Unfortunately the perception of Bamboo as poor man's timber became widespread as it was used as a substitute for wood for daily use items by those who did not have access to timber. The government it seems took the phrase literally in clubbing together Bamboo with trees and thus effectively subjecting it to the highly restrictive Forest Laws. As a result the poor man's timber was no longer freely available to the poor man himself. The harvesting, trade and transit regulations have adversely affected the forest dependent communities most, especially those who were involved in traditional Bamboo handicrafts making. Ironically the Indian Forest Policy of 1952 clearly subjugated the interests of the forest dependent communities to its own interests and to that of the industry. The objective was to retain State monopoly in collection and distribution of forest produce like Bamboo, to secure a steady source of revenue and to provide subsidised raw materials for the industry. Bamboo came to be used mostly in the paper and pulp industry. It was only with the issue of the New Forest Policy 1988 that the first right of the forest dependent communities including tribals, been recognised on minor forest produce. There have been two important developments since- the timber ban of 1996 and the passing of the Scheduled Tribes and Other Traditional Forest Dwellers Act 2006. While the first was instituted by the Honourable Supreme Court to conserve forests and prevent their exploitation for commercial purposes, the legislative action that came nearly a decade later was in line with the second major objective of the New Forest Policy- securing the requirements of forest dependent communities.

The only glitch is Bamboo is effectively excluded from the provisions of the new act, because though the Supreme Court has clearly stated in its ruling that Bamboo is to be treated as a grass, the IFA has not been amended. Further in 10 out of the 27 states where two or more commercially important species of bamboo are grown, IFA is the primary legislation i.e. these states follow the definitional pattern of the IFA while framing their rules and laws. Forests being a concurrent subject, both central and state governments are empowered to legislate. Not only are the legislations flawed the institutions executing them leave much to be desired. The inherent non-participatory nature of the forest management system and the inequitable forest tenure system apart even in states where the Joint Forestry Management System has been put in place, Bamboo has been excluded from being managed by the people. The multitude of laws and the complexity makes it hard for a small grower to fathom exactly what rights he has with regard to Bamboo. The Forest Department has been reluctant to give up its claim on Bamboo resources on which it has hitherto had extensive monopoly, with the Ministry of Environment and Forests and the Ministry of Science and Technology being involved in a rather public dispute over who has control over Bamboo. What we really need is to recognise the people's control over the Bamboo resources in this country, not only over the Bamboo grown in the government forests but also to grow Bamboo on their own land without the government's intervention. Many studies have revealed that the productivity of Bamboo on private lands is much higher than on government lands. In-fact the low average productivity in India i.e. 1.5 Million Tonnes/ ha which is one fifth of that in China is largely the result of poor management of the resource by the concerned government department.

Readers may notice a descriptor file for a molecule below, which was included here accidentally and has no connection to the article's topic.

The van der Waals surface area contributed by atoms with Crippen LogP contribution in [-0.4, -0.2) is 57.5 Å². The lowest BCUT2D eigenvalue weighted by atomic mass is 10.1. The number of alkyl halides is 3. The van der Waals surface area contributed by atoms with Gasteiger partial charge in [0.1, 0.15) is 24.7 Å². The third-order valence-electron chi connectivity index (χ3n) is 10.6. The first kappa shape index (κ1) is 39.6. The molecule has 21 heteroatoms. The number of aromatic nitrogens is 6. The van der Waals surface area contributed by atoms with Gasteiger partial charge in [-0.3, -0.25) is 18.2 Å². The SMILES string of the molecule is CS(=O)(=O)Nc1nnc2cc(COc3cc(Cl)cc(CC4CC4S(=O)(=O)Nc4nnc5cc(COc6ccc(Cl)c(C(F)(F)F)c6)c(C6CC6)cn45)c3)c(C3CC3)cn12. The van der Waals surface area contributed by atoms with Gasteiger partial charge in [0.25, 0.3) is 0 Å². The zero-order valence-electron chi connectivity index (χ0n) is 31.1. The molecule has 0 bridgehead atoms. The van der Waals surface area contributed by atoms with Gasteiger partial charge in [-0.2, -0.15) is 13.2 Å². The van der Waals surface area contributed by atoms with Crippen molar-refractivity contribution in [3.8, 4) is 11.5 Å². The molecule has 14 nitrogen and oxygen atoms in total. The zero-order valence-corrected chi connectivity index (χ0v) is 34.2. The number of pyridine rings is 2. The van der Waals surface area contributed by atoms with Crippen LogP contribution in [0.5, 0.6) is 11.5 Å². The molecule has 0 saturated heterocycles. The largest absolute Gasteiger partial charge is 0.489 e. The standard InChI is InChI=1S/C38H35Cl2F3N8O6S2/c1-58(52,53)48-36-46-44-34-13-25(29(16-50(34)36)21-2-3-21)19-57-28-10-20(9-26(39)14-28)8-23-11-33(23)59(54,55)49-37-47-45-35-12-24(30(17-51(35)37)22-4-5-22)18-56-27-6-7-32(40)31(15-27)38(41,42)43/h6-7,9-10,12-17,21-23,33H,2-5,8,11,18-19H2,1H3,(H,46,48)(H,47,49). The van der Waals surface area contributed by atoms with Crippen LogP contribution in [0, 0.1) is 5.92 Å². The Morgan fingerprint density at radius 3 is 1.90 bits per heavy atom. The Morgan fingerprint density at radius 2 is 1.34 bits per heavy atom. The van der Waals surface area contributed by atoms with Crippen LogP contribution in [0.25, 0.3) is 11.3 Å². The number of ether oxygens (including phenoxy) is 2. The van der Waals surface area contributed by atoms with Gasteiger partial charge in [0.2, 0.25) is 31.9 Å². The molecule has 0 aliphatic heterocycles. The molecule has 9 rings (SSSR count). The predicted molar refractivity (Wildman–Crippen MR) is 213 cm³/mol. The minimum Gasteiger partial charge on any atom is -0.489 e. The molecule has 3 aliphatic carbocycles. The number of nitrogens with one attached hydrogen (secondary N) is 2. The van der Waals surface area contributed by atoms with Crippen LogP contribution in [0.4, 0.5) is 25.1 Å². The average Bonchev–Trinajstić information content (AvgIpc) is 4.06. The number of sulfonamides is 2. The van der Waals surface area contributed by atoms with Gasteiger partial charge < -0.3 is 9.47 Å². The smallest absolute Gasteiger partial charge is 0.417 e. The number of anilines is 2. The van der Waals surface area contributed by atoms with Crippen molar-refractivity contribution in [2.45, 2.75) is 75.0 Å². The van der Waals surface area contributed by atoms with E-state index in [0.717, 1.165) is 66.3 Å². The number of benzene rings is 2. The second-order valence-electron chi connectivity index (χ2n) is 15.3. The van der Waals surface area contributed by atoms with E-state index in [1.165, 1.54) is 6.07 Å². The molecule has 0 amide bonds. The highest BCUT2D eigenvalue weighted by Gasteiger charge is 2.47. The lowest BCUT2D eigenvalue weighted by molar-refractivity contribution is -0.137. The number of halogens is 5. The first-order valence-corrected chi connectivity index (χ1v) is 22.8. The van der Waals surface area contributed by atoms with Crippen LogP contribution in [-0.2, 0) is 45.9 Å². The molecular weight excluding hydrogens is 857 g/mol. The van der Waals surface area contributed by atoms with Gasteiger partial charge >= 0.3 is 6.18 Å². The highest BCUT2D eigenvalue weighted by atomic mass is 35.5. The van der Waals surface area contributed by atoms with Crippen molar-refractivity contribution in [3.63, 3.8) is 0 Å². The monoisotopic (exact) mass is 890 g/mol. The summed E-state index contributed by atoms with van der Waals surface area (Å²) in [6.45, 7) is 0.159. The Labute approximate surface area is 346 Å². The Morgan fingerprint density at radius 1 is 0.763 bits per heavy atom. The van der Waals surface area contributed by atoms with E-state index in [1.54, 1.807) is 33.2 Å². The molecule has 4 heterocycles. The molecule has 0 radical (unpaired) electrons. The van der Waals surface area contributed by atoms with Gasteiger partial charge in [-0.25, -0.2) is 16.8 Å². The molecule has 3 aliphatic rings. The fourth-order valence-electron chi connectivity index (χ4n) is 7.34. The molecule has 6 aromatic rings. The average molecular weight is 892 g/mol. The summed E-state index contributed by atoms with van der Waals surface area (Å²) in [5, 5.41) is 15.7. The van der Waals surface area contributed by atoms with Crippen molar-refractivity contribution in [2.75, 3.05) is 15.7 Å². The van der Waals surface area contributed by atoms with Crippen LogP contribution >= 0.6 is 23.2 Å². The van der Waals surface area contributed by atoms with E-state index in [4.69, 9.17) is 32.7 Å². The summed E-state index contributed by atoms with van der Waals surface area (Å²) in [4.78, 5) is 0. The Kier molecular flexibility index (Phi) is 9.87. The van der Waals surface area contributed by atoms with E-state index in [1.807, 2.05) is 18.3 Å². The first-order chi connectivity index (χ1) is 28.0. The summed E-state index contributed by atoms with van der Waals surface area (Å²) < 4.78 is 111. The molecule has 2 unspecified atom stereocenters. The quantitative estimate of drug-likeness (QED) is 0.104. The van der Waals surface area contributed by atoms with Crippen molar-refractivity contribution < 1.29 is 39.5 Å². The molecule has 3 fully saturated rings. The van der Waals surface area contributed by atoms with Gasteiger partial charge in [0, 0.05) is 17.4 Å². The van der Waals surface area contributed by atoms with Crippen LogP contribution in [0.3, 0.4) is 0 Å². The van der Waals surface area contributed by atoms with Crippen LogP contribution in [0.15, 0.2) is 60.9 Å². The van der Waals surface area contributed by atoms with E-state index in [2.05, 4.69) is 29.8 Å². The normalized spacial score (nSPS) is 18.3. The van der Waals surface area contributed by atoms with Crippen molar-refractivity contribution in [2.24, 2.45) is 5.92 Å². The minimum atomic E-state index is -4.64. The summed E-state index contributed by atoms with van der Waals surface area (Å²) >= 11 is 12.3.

Bamboo is not an ordinary grass, its erratic flowering patterns make regeneration difficult thus harvesting and cultivation techniques have to be scientific. Private plantations with intensive care thus yield the best results. However to argue for the government turning its back completely on Bamboo is foolhardy. Despite its widespread availability, the markets in India are largely for low value traditional Bamboo goods. If the poor people have to extract the maximum out of a market based system for Bamboo, the initial investment in Research and Development, discovery of markets and dissemination of information for these products will have to come from the government. It must also ensure that the provisions of the latest act are implemented properly, as nearly 147 million people live in the vicinity of forests and out of which 34 million tribals depend on NTFPs for their livelihood requirement. While Acts like NREGA are at best short term solutions to the unemployment problems, only the development of people friendly sectors like this would ensure livelihood security for the poor in the long run. Not only is bamboo useful from the equity point of view it is also makes economic sense both for the rural poor and the government itself. The use of Bamboo in public goods alone it has been calculated will save nearly Rupees 7,000 crore annually on purchases of wood and wooden products! With the idea of a Green Economy taking root, it is safe to assume that Bamboo is a material of the future.